Adam finally has a last name -- and he probably also has a new first name. Adam has been adopted.
The infant was abandoned in July 1979 in Fairfax City when he was three days old. Adoption officials, who named him Adam, say he had been living with his new parents since January.
Although officials refused to release any details about the child's adoption or location, they said the 14-month-old is healthy, well cared for and, of course, loved.
"Anybody who waits at least 2 1/2 years -- as most of our (adoptive) parents do -- can't help but be extremely excited and pleased when a child becomes available," said Fairfax County adoption supervisor Preston Hendrick.
"Their (the parents) happiness is unimaginable."
This history of Adam is one of special interest to area officials.
Swaddled in a white sheet and a woman's blouse, Adam was placed on the doorsteps of the home of William and Jane Fedor, who were inside at a family birthday party. The Fedors told authorities that someone rang their doorbell. When they went to the door, they found the baby.
Adam was the first abandoned child in 20 years to be placed in the care of the Fairfax County Department of Social Services. The department has jurisdiction in both Fairfax County and Fairfax City.
"He was so cute," said Jane Fedor, who has six children. "We wonder about the child from time to time, but never really thought about adopting him. We thought age would be against us -- we were having a birthday party for our 'baby' when the door bell rang. She's 18.
"We were very pleased when we heard on television that he had been adopted."
The adoption was completed in January after an exhaustive six-month search for the child's mother, which included checking hospitals and investigating "street leads" and one woman's claim to motherhood.
"We never really had any idea who the mother was," said Fairfax City detective Ron Phillips. "One woman came forth and said she was the mother. We checked with her family and discovered the woman was about 700 miles away in another state at the time the child was abandoned."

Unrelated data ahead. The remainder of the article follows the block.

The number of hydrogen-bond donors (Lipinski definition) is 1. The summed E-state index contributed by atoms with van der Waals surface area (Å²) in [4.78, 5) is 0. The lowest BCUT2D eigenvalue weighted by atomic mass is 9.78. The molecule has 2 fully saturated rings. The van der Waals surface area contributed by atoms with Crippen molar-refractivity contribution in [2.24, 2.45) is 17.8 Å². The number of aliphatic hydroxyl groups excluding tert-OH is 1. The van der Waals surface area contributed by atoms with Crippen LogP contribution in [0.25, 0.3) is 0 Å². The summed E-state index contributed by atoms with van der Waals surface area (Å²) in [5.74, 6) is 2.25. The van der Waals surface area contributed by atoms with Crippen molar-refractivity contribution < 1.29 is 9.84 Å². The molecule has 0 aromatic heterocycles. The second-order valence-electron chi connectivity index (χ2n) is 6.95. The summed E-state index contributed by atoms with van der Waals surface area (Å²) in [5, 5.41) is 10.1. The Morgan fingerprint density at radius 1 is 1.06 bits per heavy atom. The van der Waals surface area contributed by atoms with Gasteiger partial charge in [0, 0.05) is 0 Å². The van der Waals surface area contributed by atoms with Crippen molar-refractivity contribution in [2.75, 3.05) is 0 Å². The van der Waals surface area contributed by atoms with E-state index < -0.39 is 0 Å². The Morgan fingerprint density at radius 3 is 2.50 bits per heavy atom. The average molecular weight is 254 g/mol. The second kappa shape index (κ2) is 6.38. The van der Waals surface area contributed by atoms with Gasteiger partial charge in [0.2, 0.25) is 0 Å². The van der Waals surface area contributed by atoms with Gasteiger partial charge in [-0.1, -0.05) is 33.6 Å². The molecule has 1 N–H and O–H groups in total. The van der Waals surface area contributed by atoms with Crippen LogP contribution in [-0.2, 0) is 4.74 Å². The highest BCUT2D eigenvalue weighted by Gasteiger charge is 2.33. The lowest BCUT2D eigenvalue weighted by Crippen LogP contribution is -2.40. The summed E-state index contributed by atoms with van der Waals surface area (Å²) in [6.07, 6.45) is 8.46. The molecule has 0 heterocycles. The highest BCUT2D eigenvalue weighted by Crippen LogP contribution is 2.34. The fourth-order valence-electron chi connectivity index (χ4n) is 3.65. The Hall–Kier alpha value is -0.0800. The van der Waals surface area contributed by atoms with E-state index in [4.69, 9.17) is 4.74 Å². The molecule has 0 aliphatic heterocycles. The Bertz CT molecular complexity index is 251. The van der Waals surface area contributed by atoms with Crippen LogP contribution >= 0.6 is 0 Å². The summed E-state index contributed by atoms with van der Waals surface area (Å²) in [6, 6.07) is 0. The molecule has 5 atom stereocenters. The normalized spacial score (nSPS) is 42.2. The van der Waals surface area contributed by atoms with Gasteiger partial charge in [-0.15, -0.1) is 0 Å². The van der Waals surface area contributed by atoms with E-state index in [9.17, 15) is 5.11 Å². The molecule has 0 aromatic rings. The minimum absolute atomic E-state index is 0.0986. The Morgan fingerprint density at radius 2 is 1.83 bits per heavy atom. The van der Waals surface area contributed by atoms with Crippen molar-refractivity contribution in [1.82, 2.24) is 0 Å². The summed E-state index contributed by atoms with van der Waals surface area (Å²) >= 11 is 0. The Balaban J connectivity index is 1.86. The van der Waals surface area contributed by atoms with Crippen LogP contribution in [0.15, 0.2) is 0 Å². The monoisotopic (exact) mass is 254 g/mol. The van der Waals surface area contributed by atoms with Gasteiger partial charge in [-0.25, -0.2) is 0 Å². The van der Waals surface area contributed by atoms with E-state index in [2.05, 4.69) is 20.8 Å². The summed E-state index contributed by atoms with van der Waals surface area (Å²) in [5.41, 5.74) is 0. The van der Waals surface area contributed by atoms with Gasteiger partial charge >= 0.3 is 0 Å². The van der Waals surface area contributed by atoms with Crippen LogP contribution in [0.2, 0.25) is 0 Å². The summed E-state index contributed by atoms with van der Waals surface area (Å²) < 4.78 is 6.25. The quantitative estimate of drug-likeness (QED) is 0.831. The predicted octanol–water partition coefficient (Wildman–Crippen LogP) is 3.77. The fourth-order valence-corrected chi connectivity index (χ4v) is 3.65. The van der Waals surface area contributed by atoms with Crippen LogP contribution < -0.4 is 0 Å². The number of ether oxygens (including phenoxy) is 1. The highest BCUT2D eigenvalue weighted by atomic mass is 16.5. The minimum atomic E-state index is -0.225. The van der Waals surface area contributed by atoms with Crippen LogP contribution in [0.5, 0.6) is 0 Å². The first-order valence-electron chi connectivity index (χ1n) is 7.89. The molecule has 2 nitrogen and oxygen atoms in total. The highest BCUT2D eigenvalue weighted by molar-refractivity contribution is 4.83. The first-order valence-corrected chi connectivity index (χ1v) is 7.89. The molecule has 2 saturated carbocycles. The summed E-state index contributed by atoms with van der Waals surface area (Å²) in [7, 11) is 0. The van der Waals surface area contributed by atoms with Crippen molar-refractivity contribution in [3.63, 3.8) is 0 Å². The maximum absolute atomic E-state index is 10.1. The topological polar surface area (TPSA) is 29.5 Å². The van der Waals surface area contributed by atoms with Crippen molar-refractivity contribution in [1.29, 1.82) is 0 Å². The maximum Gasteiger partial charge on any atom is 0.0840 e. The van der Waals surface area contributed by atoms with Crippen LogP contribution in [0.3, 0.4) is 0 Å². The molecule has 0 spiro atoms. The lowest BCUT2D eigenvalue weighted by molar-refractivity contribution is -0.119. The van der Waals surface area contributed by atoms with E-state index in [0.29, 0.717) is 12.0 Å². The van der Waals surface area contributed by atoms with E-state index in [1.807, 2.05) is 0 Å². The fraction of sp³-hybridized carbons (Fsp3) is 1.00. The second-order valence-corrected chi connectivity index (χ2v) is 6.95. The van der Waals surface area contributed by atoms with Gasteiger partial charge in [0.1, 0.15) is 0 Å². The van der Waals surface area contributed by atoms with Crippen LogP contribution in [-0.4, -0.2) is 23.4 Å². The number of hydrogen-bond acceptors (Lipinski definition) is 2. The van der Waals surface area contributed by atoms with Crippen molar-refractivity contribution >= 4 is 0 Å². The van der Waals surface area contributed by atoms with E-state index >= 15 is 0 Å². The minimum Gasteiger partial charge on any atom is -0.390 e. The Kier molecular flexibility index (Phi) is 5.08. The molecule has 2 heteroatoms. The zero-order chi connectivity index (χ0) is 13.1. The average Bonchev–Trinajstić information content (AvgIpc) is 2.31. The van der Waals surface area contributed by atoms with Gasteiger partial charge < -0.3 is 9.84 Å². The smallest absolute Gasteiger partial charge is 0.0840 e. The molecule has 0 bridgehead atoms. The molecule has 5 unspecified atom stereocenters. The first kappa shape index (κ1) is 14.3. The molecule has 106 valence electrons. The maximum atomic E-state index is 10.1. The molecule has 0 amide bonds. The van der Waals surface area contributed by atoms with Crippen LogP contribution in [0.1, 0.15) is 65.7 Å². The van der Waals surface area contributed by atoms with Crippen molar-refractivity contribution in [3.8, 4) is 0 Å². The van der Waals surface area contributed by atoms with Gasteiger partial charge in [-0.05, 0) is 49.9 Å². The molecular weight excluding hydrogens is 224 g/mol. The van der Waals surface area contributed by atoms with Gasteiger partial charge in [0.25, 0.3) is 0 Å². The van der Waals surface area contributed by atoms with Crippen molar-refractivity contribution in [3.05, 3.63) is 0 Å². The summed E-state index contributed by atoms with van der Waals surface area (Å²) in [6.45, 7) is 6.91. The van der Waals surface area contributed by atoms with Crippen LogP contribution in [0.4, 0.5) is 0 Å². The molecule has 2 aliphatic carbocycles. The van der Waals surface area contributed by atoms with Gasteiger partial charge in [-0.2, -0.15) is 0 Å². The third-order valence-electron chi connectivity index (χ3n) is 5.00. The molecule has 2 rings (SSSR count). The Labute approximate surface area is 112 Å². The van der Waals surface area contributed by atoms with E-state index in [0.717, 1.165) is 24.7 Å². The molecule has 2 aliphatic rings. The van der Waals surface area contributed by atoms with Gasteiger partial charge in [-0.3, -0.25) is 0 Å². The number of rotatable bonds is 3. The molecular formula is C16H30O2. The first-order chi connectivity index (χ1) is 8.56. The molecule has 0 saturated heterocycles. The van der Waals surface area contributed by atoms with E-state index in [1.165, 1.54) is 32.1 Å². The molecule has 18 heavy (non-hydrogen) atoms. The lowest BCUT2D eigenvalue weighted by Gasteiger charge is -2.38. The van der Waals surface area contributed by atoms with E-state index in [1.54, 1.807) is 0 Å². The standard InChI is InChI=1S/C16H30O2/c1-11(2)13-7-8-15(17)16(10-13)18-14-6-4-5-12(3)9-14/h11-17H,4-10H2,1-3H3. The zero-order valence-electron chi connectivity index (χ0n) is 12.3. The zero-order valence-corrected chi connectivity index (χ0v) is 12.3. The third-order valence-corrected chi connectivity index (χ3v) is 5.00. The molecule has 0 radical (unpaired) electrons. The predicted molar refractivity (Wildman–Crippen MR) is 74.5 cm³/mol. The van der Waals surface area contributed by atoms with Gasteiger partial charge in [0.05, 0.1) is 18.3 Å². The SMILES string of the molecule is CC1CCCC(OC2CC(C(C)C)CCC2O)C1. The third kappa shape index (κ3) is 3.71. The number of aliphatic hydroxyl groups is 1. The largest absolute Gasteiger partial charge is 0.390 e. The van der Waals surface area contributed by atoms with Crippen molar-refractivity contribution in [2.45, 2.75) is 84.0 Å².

Phillips says the major reason he worked so hard on the case was that he worried about the child never being able to know who his natural parents were.
"I felt a lot of compassion for the baby and worked harder because of it," Phillips said. "I could not imagine growing up and not being able to identify your parents."
While Phillips considered the abandonment tragic for the child, adoption officials say the outcome is not necessarily bleak.
"It is very possible that this could be a positive thing," said Fairfax adoption worker Hendrick. "The mother may have rightfully assumed she was not in a position to be a mother and couldn't face going to an agency. Different people have different reactions to social agencies.
"The child's new family is thrilled and we (the agency) have never had a family which was hesitant to go ahead with an adoption because of the lack of background information. For some parents, it is a bonus."
Two weeks ago, another child was abandoned in the hallway of a Fairfax County apartment building. The child, about two hours old, was found by three youngsters.
Last week, Fairfax County Police Chief Richard A. King presented a certificate of appreciation to one of the youngsters, 12-year-old Matt Poland, for Matt's handling of the incident.
County officials said they have not found the child's mother, and if her identity has not been established in six months, the child will be placed with a family by the county adoption agency.